Archive for November, 2011

    Adding cor- to Latin regere (to guide, keep straight) gives us corrigere (to correct). A corrigible criminal can thus be corrected or reformed and a corrigible child is receptive of correcting advice. A hardened criminal on the other hand might prove incorrigible and an incorrigible youngster is difficult to control or manage. If we replace cor- with de- we get Latin derigere (to straighten, to guide) the past participle of which   Read More ...

    Categories: Uncategorized

    The early societies of hunters and herders were often based on communism. But with the appearance of private wealth and the development of towns and cities inhabited by diverse people, some people emerged to ‘guide’ the rest. Gradually guides transformed into governors and governors into rulers. It’s interesting to note how the meaning of words like Latin regere has changed over time. Latin regere originally meant to guide or keep   Read More ...

    Categories: Uncategorized

    Latin agere means to do, drive or lead and gives us words such as agile (one who can do things easily or is quick-moving/active, as in, he has an agile mind), agility (this gymnast’s agility is exceptional), agent (person or thing that acts or does things, often on behalf of others), reagent (substance that enables or acts in a chemical reaction) and agency. For regent (a person appointed to govern   Read More ...

    Categories: Uncategorized

    Political originally meant concerned with policy or administration of the polis. As the competition for the control of city administration increased, people resorted to unfair means and the very word politics became synonymous with power struggle and manipulation (as in play politics or office politics). Politic (originally: constitutional), similarly carries both positive and negative connotations. It is generally used to mean judicious or prudent (as in, they found it politic   Read More ...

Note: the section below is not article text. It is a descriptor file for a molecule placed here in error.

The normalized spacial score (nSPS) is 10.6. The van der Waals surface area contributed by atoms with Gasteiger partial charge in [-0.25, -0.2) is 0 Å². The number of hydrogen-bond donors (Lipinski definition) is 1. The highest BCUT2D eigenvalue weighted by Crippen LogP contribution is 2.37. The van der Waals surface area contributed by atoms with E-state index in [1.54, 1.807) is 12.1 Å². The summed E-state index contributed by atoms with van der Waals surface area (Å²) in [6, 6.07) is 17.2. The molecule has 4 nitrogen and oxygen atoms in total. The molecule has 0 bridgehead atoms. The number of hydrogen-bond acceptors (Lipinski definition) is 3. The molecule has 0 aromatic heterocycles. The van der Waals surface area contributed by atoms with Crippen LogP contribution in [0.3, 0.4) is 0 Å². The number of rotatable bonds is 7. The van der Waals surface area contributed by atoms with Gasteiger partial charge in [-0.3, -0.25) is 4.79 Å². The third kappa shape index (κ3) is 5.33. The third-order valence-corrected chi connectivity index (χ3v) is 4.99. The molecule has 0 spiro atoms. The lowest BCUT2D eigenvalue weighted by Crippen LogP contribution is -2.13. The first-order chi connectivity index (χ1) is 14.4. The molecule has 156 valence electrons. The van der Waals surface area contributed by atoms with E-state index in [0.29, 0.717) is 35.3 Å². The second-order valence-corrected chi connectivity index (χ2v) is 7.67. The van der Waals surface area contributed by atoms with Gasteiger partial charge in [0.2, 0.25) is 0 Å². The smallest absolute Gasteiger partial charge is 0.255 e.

Categories: Political Science

    Assume, like presume, has taken on various senses in its history. When we say ‘I assumed he will not be interested’ we are using it in a similar sense as presume (i.e. take it for granted) and when someone assumes an office or new responsibilities he is taking on new responsibilities (of the office). Similarly, if someone assumes a tough stance or assumes a cooperative attitude they have adopted or taken   Read More ...

    Featured Video

    Interregnum, Regale, Regnant

    Posted on Dec - 6 - 2011

    0 Comment

    The Incorrigible Criminal

    Posted on Nov - 29 - 2011

    0 Comment

    Regime, Regimen, Regiment

    Posted on Nov - 22 - 2011

    0 Comment

    Subsume, Assumption, Unassuming

    Posted on Nov - 1 - 2011

    0 Comment

    The Prolific Proletariat

    Posted on Aug - 1 - 2011

    0 Comment

    Dr. Livingstone, I Presume?

    Posted on Sep - 5 - 2011

    1 Comment

    Could It Be Your...

    Posted on Sep - 12 - 2011

    0 Comment

    Twitter updates

    No public Twitter messages.